So, depending on how you want to reckon it, Α̅Χ̅ is most likely an abbreviation for either ΑΚΡΑΜΜΑΧΑΜΑΡΕΙ or ΑΧΕΒΥΚΡΩΜ. This means that we’d repair our solar invocation of PGM Va.1—3 as either:
- ΒΕΡΒΕΛΩΧ ΧΘΩΘΩΜΙ ΑΚΡΑΜΜΑΧΑΜΑΡΕΙ ΣΑΝΔΟΥΜ ΕΧΝΙΝ ΖΑΓΟΥΗΛ
(“BERBELŌKH KHTHŌTHŌMI AKRAMMAKHAMAREI SANDŪM EKHNIN ZAGŪĒL”)
- ΒΕΡΒΕΛΩΧ ΧΘΩΘΩΜΙ ΑΧΕΒΥΚΡΩΜ ΣΑΝΔΟΥΜ ΕΧΝΙΝ ΖΑΓΟΥΗΛ
(“BERBELŌKH KHTHŌTHŌMI AKHEBUKRŌM SANDŪM EKHNIN ZAGŪĒL”)
Personally, the more I think about it, the more ΑΧΕΒΥΚΡΩΜ makes sense, given that PGM Va is about a solar divine revelation and that ΑΧΕΒΥΚΡΩΜ is explicitly identified as a solar word/name—although some scholars have contended that ΑΚΡΑΜΜΑΧΑΜΑΡΕΙ is still a solar word in its own right along with other famous barbarous words like ΑΒΛΑΝΑΘΑΝΑΛΒΑ, so I guess it could go either way depending on how you look at the evidence. However, given all the historical, linguistic, and symbolic evidence here, I lean towards ΑΧΕΒΥΚΡΩΜ, but without seeing any other examples of either of these barbarous words abbreviated, I suppose it’s up to experimentation and divination to clarify the way forward.
As for actually using this invocation, well…there’s not a lot to really help us out, besides the ever-delightful “add the usual”, though the instruction to “anoint yourself, and you will have a direct vision” does help. I suppose we could preface this (or follow it up) by reciting the Invocation to the Supreme Nous from PGM V.459ff, though the use of the name “Zeus” and lack of any overt solar symbolism seems to make this a less-than-ideal candidate. PGM XIII.1ff has a good couple of candidates, such as the invocations from lines 255—261 and 335—341 that are explicitly for making Hēlios appear, to be said facing the east and to be used to “perform the acts of thanksgiving to Hēlios, rites to fetch lovers, send dreams, ask for dreams, make Hēlios appear, attain goals, win victories, and in short, everything”:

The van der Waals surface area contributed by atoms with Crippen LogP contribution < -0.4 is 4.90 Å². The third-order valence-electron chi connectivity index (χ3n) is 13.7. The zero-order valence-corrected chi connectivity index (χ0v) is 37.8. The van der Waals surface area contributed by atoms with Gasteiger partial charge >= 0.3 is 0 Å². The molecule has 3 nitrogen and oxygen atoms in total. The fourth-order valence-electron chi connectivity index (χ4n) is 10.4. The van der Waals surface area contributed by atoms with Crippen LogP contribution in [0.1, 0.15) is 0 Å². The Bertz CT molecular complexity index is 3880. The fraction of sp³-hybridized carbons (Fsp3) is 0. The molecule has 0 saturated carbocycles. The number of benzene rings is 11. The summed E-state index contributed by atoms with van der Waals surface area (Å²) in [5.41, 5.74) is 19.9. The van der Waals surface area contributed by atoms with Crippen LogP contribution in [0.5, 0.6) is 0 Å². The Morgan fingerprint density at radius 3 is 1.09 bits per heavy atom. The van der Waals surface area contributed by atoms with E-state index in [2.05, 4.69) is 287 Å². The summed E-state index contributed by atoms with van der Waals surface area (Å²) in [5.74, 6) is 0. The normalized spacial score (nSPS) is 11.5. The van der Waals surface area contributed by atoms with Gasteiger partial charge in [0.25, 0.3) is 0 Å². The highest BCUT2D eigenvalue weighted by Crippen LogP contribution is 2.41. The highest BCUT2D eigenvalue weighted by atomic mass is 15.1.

I am he on the two cherubim at the middle of the cosmos,
between Heaven and Earth, Light and Darkness, Night and Day, Rivers and Sea!
Appear to me, o archangel of God, set in authority by the One and Only Himself!
Using this method, however, there is a chance that Hēlios could appear “glowering”, i.e. upset or angry at you for having called him at an inopportune time. According to the practice given in PGM XIII.1ff, follow the above with this to ask for another suitable time for the operation:
Specify an hour, a day, a month, a year, o Lord of Life!
Alternatively, the whole of the Preliminary Invocation of the Heptagram Rite from PGM XIII.734ff, to be used before the actual Calling of the Sevenths, may also work well, or this could be incorporated into the Heptagram Rite generally specifically for a solar and divine revelation. Or you could just, well, “add the usual” according to your own usual practices.
As for the ointment with which you are to anoint yourself, this could be something as simple as pure olive oil or an oil composed of solar ingredients and prayed over, but there are plenty of other options we could pick, too, from other PGM sections:
- PGM IV.475ff (the Mithras Liturgy): the oil of the mystery composed of a sacred sun scarab, lotus fruit pulp, honey, and rose oil
- PGM V.54ff (another short direct vision spell): anoint the right eye with water from a shipreck or sunken skiff, and the left eye with kohl (“Coptic eyepaint”) with the same water
- PGM V.213ff (Hermes’ ring to be used for revelation): salve of lilies, myrrh, or cinnamon
- PGM XXXVI.221ff (a prayer to Hēlios for victory and restraining anger): just plain oil
Going back to the original topic of the post, on what barbarous name Α̅Χ̅ stands for, I should point out that I would never have noticed that this is actually an abbreviation for a name and not the word ΑΧ itself if I hadn’t looked past Betz and inquired about the origins and earlier versions of this text. As I’ve seen discussed a number of times on Facebook PGM groups and by other amazing occult authors and writers, the more we take a deeper look at the PGM in Betz, the more we find simple mistakes or omissions that weren’t there in either the original manuscript or in Preisendanz’ critical Greek version of the PGM. It behooves many of us to do this sort of deeper digging and diving, not only because it can lead to newer and surprising revelations and approaches to this sort of magic, but also because we have the technology, resources, and community collaboration to do this that wasn’t available even a few years ago.